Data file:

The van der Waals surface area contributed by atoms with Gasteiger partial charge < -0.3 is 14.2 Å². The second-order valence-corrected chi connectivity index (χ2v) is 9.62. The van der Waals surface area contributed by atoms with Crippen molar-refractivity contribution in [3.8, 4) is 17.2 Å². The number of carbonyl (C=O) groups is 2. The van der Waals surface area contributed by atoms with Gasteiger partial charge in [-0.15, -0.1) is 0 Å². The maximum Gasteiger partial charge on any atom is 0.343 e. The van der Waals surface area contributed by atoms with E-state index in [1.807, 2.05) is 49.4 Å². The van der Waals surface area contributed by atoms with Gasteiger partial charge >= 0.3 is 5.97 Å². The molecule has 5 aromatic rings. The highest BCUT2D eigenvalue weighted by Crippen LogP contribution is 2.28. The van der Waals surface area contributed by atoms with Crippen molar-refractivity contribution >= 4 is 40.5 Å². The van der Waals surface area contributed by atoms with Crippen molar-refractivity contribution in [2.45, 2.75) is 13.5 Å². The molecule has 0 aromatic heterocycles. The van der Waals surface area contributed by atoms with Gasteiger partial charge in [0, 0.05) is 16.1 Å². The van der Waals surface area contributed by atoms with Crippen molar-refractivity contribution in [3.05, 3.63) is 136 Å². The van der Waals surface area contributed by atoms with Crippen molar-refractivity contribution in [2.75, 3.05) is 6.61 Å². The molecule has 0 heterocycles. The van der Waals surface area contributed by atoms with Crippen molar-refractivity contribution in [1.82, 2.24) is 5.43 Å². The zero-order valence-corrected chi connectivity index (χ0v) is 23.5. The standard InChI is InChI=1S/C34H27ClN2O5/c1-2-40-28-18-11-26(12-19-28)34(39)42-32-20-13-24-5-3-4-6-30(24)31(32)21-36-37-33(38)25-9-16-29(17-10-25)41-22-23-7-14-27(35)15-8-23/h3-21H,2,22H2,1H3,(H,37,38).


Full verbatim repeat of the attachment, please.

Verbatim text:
The van der Waals surface area contributed by atoms with Gasteiger partial charge < -0.3 is 14.2 Å². The second-order valence-corrected chi connectivity index (χ2v) is 9.62. The van der Waals surface area contributed by atoms with Crippen molar-refractivity contribution in [3.8, 4) is 17.2 Å². The number of carbonyl (C=O) groups is 2. The van der Waals surface area contributed by atoms with Gasteiger partial charge in [-0.15, -0.1) is 0 Å². The maximum Gasteiger partial charge on any atom is 0.343 e. The van der Waals surface area contributed by atoms with E-state index in [1.807, 2.05) is 49.4 Å². The van der Waals surface area contributed by atoms with Gasteiger partial charge >= 0.3 is 5.97 Å². The molecule has 5 aromatic rings. The highest BCUT2D eigenvalue weighted by Crippen LogP contribution is 2.28. The van der Waals surface area contributed by atoms with Crippen molar-refractivity contribution >= 4 is 40.5 Å². The van der Waals surface area contributed by atoms with Crippen molar-refractivity contribution in [2.45, 2.75) is 13.5 Å². The molecule has 0 aromatic heterocycles. The van der Waals surface area contributed by atoms with Gasteiger partial charge in [0, 0.05) is 16.1 Å². The van der Waals surface area contributed by atoms with Crippen molar-refractivity contribution in [3.05, 3.63) is 136 Å². The van der Waals surface area contributed by atoms with Crippen molar-refractivity contribution in [2.75, 3.05) is 6.61 Å². The molecule has 0 heterocycles. The van der Waals surface area contributed by atoms with Crippen molar-refractivity contribution in [1.82, 2.24) is 5.43 Å². The zero-order valence-corrected chi connectivity index (χ0v) is 23.5. The standard InChI is InChI=1S/C34H27ClN2O5/c1-2-40-28-18-11-26(12-19-28)34(39)42-32-20-13-24-5-3-4-6-30(24)31(32)21-36-37-33(38)25-9-16-29(17-10-25)41-22-23-7-14-27(35)15-8-23/h3-21H,2,22H2,1H3,(H,37,38).